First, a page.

2 months in, I feel fully settled in Accra and am comfortable travelling solo across the busy city. Yesterday I started to realise there are a lot of things I now consider normal that were culture shocks at the start:
Street goats and chickens
Whereas I’d pay upwards of £5/£10 to visit a farm in England to see animals, goats and chickens just roam free on the streets of Accra. Often travelling in packs, the domestic animals are like cats – let out in the morning and returning to their owners at night.
Carrying small change
I’m so used to being overcharged at vendor stalls and on public transport that I keep a list of past trips and an abundance of small change in my purse. I’ve noticed traders give me a specific look when they’re about to push their luck, so I don’t hand over money until I know I’m paying Ghanaian prices and not white girl fees.
Malaria and mosquitoes in general
People catch malaria like the common cold and it’s easily treatable here. I’ve usually got at least a handful of bites on me at all times, I always carry mosquito spray, tuck myself into my net at night, and I’m now hyper-vigilant at smacking them off. Not quite the ninja reflexes of a local, but I’m getting there.
The hospital system
If you’re ill you visit the hospital. There are no GP surgeries so everything from a sprained ankle to a terminal illness goes through the same building. Once registered, you pay for everything upfront before you are treated; want to see the Doctor? Let reception know, visit the cash office and then get in line. There’s no ticket system though – you are told which door and then you sit on the closest seat to that door. Every time someone goes in, everyone shuffles up a seat, and if you’ve already queued but had to visit the lab for a blood test, you get a free pass to push to the front once your results are in.
Being a celebrity
Well kind of…people may not know my name but they know I’m an “Ubroni” (aka white person). It’s not considered a term of offense, just a fact, and I don’t think I’ve gone a day without at least one child shouting Ubroni at me for a wave. White people are a bit of a rarity here so when I was stopped in the supermarket by a group of teens for a photo yesterday I just obliged, shook their hands and agreed to be their friend when asked.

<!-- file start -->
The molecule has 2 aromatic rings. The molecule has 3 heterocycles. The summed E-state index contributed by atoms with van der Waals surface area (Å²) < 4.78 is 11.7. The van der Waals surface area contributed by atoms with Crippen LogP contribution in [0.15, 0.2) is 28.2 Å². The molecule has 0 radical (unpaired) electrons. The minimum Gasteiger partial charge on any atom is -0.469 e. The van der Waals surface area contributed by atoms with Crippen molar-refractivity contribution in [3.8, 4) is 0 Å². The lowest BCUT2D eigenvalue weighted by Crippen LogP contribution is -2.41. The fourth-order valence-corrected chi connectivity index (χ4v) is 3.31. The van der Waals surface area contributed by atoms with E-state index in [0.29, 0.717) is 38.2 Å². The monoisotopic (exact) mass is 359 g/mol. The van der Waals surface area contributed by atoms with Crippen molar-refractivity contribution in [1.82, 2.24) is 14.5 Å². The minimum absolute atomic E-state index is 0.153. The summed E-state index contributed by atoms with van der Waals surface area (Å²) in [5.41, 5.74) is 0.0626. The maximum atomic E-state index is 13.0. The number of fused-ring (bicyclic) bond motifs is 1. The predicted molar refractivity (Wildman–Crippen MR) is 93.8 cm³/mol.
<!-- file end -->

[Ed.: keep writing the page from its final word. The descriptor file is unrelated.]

Ghanain pace conserves energy, stops you from getting too hot in the sun and if there is an alternative to walking people will always take it (even if it’s to avoid a 5 minute walk). I am used to walking like a Londoner; always in a rush even when I have nowhere to be, and whilst it used to be frustrating, I’m kind of used to being a little more chill now.
Why drink bottled water when it’s 5x cheaper from a sachet? You get used to the chemical taste of the treated water, it’s safe and after a few weeks I had mastered the art of biting the corner open and not spilling a whole bag on my crotch.
I rarely get up any later than 6am now even on the weekends. The host home tend to wake up at 4/5am and my counterpart is usually up and about before 6am so it’s futile trying to fight it.
Wearing flip-flops inside
Although the floors are swept and mopped regularly, the sand from outside gets everywhere. It means everyone wears slippers/cheap flip-flops inside and I still have to brush my feet off before I get into bed.
These are communal taxis that have a fixed cost and route split between 4 people. It’s basically sharing the cost of a taxi when you’re all going in the same direction, without needing to know the other people.